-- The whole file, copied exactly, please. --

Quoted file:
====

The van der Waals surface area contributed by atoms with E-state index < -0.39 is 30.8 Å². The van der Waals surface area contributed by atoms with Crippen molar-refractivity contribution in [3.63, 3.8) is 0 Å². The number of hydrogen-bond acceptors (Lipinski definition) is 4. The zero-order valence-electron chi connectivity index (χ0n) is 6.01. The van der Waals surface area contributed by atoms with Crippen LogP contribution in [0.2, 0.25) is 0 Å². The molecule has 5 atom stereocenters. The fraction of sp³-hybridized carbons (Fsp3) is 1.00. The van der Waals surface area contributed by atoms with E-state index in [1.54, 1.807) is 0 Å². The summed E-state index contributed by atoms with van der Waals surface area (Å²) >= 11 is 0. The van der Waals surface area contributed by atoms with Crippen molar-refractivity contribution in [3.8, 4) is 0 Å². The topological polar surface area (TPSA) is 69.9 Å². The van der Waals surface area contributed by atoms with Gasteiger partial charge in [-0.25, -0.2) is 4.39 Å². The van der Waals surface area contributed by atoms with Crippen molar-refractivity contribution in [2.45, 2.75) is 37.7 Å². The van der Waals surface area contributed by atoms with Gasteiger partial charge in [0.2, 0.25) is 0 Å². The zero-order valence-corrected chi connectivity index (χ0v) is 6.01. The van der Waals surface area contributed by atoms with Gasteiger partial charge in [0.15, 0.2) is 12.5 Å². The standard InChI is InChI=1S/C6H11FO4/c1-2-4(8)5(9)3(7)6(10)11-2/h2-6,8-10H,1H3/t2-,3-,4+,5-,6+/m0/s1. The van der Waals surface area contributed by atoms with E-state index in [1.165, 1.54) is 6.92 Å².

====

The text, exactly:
The van der Waals surface area contributed by atoms with E-state index < -0.39 is 30.8 Å². The van der Waals surface area contributed by atoms with Crippen molar-refractivity contribution in [3.63, 3.8) is 0 Å². The number of hydrogen-bond acceptors (Lipinski definition) is 4. The zero-order valence-electron chi connectivity index (χ0n) is 6.01. The van der Waals surface area contributed by atoms with Crippen LogP contribution in [0.2, 0.25) is 0 Å². The molecule has 5 atom stereocenters. The fraction of sp³-hybridized carbons (Fsp3) is 1.00. The van der Waals surface area contributed by atoms with E-state index in [1.54, 1.807) is 0 Å². The summed E-state index contributed by atoms with van der Waals surface area (Å²) >= 11 is 0. The van der Waals surface area contributed by atoms with Crippen molar-refractivity contribution in [3.8, 4) is 0 Å². The topological polar surface area (TPSA) is 69.9 Å². The van der Waals surface area contributed by atoms with Gasteiger partial charge in [-0.25, -0.2) is 4.39 Å². The van der Waals surface area contributed by atoms with Crippen molar-refractivity contribution in [2.45, 2.75) is 37.7 Å². The van der Waals surface area contributed by atoms with Gasteiger partial charge in [0.2, 0.25) is 0 Å². The zero-order valence-corrected chi connectivity index (χ0v) is 6.01. The van der Waals surface area contributed by atoms with Gasteiger partial charge in [0.15, 0.2) is 12.5 Å². The standard InChI is InChI=1S/C6H11FO4/c1-2-4(8)5(9)3(7)6(10)11-2/h2-6,8-10H,1H3/t2-,3-,4+,5-,6+/m0/s1. The van der Waals surface area contributed by atoms with E-state index in [1.165, 1.54) is 6.92 Å².